In one of your recent LISTEN TO LAWRENCE LETTERS you said that you cannot put a beneficiary on a deed to avoid probate. I think you’re wrong. Doesn’t a life estate avoid probate?
OK, buckaroo…here we go.
YES, a life estate avoids probate. However, this may look like an apple to you but it really is an orange. Let me explain. A life estate is created by you signing a deed transferring your house to your children (or anyone else) NOW, subject to you retaining the exclusive right to enjoy or otherwise live on the property for the rest of your life. Upon your death, your life estate is extinguished and your children will own the whole property, without any need to probate the will. The reason for this is that they already own it and your life estate simply disappears.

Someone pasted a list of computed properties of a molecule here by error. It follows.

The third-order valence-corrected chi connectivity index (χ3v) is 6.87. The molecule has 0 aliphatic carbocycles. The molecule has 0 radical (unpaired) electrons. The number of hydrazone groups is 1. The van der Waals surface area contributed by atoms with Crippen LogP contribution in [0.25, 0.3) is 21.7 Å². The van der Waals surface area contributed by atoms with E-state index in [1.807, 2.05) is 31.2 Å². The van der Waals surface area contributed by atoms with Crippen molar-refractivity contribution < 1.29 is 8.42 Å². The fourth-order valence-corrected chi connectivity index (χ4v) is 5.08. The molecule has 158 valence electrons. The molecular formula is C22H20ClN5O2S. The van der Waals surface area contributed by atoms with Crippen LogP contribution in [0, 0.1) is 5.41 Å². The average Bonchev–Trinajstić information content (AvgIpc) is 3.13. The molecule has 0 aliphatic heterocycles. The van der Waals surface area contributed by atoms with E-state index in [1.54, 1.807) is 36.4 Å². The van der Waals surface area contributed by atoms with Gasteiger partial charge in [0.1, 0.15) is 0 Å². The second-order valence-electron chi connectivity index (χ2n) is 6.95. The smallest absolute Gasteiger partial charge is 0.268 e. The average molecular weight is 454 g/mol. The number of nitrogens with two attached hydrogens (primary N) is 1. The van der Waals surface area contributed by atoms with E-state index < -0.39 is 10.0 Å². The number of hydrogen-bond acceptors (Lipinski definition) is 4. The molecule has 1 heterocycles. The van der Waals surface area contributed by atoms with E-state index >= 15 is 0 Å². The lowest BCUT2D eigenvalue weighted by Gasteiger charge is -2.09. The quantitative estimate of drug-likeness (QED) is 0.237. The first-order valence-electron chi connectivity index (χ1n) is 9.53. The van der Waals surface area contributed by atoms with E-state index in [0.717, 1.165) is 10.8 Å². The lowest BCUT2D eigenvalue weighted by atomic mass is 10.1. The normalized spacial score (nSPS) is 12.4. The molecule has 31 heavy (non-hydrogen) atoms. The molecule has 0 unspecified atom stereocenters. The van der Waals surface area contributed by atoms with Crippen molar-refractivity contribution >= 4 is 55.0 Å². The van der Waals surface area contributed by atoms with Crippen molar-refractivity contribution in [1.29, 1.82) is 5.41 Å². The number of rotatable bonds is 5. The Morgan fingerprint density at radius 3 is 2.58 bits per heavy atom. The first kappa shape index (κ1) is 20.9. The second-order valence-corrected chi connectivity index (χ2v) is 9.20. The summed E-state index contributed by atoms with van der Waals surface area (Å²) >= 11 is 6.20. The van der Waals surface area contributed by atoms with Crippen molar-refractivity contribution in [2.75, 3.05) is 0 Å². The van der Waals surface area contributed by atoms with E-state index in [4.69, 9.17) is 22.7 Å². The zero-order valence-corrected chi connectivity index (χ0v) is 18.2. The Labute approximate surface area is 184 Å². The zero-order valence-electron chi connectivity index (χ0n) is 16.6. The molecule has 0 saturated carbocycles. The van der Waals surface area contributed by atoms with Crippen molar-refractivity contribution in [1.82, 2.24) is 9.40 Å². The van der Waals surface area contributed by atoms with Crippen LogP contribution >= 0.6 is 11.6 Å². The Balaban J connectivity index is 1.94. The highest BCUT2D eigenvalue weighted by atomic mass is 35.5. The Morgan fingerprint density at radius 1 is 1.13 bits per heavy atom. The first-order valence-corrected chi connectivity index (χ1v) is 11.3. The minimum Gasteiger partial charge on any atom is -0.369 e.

For the record, we do not usually recommend that our clients create life estates because they come with many negatives. For example, (1) you will need the children’s consent to sell the property during your lifetime; (2) you may have huge capital gains upon the sale and you will not be able to use your $250,000 capital gain exclusion to its full extent; and (3) you may also have problems with Medicaid when you receive back the value of your life estate.
The original question was whether you can retain ownership of your home but put a beneficiary on it to avoid probate. The answer remains NO!